Advertisement

Formal Security Policy Verification of Distributed Component-Structured Software

  • Peter Herrmann
Part of the Lecture Notes in Computer Science book series (LNCS, volume 2767)

Abstract.

Component-structured software, which is coupled from independently developed software components, introduces new security problems. In particular, a component may attack components of its environment and, in consequence, spoil the application incorporating it. Therefore, to guard a system, we constrain the behavior of a component by ruling out the transmission of events between components which may cause harm. Security policies describing the behavior constraints are formally specified and, at runtime, so-called security wrappers monitor the interface traffic of components and check it for compliance with the specifications. Moreover, one can also use the specifications to prove formally that the combinations of the component security policies fulfill certain security properties of the complete component-structured application. A well-known method to express system security properties is access control which can be modelled by means of the popular Role Based Access Control (RBAC) method.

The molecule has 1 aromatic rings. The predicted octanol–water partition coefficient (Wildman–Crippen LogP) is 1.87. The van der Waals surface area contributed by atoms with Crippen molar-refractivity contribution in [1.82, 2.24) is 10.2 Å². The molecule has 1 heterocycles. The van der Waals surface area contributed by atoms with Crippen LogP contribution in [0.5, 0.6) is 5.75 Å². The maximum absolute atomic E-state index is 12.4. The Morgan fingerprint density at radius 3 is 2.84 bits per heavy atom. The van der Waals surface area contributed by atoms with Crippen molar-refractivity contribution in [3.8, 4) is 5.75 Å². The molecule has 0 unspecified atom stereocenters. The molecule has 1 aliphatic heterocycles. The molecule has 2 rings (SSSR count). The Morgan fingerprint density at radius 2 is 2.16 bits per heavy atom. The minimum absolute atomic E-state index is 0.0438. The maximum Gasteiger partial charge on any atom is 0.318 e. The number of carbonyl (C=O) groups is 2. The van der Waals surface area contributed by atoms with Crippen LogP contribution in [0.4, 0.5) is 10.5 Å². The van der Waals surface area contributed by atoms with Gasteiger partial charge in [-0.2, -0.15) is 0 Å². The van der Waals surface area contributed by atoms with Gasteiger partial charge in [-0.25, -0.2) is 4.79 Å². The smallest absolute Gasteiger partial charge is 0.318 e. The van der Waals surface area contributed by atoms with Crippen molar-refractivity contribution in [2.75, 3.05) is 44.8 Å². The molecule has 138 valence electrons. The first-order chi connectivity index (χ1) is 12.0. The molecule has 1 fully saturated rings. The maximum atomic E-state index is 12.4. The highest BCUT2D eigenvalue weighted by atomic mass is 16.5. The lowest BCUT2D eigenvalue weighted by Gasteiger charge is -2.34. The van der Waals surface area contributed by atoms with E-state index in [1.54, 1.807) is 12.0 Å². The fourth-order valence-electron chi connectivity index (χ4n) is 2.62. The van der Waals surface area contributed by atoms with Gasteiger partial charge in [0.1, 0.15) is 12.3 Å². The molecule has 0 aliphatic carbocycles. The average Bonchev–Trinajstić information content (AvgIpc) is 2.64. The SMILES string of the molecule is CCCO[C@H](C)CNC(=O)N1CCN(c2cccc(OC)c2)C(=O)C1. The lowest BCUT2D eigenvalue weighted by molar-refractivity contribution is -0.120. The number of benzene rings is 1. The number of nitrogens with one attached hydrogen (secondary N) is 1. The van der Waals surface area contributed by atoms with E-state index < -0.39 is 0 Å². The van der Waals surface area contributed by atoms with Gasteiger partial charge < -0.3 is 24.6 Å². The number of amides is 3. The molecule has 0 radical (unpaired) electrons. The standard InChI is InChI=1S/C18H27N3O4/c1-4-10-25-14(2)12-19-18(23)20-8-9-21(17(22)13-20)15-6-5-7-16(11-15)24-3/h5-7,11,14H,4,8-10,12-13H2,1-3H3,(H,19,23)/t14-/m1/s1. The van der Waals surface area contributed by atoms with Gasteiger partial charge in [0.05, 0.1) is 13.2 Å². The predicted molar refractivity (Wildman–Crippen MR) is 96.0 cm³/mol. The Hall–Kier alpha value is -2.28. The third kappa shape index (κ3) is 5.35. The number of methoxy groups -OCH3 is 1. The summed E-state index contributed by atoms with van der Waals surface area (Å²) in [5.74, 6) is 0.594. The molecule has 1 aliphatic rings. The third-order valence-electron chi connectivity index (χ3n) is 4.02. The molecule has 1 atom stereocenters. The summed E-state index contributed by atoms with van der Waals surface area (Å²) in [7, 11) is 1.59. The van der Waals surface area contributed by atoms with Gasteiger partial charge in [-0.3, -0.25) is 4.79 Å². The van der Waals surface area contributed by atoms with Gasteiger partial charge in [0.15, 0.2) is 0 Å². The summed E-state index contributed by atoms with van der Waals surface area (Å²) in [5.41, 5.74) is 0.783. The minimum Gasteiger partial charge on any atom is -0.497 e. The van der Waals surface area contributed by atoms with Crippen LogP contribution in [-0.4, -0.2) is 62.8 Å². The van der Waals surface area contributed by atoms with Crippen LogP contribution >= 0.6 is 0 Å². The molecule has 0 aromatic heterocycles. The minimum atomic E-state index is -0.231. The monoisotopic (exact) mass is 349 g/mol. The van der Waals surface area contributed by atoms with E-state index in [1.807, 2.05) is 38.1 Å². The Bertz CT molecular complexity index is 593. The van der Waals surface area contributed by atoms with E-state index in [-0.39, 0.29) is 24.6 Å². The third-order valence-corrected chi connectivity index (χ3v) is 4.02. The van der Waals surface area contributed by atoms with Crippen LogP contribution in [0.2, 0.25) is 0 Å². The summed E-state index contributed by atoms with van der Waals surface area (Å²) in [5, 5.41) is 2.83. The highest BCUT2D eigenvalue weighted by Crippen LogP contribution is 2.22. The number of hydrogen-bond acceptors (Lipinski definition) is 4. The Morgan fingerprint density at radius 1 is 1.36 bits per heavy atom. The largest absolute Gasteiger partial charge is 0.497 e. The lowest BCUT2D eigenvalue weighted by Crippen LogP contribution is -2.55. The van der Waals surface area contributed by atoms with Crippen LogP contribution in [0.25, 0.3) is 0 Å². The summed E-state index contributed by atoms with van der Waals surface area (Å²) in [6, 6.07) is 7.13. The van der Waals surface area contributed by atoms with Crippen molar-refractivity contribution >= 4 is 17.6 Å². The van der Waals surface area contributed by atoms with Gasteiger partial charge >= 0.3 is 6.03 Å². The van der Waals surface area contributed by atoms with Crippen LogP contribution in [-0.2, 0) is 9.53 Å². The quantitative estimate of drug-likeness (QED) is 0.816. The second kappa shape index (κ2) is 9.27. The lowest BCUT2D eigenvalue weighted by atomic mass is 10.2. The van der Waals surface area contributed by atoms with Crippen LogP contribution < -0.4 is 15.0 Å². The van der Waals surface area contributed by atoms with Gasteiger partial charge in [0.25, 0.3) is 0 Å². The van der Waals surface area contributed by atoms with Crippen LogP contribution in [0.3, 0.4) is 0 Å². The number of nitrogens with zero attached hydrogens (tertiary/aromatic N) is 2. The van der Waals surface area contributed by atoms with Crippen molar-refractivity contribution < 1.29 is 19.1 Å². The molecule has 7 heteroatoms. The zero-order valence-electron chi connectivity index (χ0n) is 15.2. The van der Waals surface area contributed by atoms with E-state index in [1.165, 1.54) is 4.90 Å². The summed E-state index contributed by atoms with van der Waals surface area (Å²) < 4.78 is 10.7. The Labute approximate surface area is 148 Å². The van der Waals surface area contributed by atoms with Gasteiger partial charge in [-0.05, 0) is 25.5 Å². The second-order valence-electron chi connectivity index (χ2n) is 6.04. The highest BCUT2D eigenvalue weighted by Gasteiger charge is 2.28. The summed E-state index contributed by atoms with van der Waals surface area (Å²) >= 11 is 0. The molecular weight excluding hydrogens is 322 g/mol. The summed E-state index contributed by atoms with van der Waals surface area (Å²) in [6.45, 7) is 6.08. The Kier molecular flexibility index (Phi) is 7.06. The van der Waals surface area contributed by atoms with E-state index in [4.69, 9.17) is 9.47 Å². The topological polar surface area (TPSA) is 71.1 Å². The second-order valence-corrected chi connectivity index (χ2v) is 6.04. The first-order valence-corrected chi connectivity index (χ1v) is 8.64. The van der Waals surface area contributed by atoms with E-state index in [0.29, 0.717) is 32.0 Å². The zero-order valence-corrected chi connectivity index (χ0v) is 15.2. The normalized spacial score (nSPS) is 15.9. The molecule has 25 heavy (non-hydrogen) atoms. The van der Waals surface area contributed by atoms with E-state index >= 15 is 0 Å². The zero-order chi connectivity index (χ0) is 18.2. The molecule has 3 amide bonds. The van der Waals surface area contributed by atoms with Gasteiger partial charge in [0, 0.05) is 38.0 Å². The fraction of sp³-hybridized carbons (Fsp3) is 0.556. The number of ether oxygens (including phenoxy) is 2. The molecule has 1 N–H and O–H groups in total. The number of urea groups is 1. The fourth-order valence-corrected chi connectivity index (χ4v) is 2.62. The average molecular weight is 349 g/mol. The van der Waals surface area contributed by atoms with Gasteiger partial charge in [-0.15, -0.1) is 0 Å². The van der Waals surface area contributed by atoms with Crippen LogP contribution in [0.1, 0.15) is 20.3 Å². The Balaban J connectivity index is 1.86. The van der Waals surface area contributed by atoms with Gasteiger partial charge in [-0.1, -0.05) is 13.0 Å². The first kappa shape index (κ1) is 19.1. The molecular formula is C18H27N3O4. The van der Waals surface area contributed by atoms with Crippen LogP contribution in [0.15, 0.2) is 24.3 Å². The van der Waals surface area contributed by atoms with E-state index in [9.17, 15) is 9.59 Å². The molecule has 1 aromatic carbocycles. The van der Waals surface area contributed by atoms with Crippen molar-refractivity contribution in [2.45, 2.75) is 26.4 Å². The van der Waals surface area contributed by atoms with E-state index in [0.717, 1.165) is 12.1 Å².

Below, we will introduce a specification framework facilitating the formal proof that component security policy specifications fulfill RBAC-based application access control policies. The specification framework is based on the specification technique cTLA. The design of state-based security policy specifications and of RBAC-models is supported by framework libraries of specification patterns which may be instantiated and composed to a specification. Moreover, the framework contains already proven theorems facilitating the formal reasoning since a deduction proof can be reduced to proof steps which correspond directly to the theorems. In particular, we introduce the specification framework and clarify its application by means of an e-commerce example.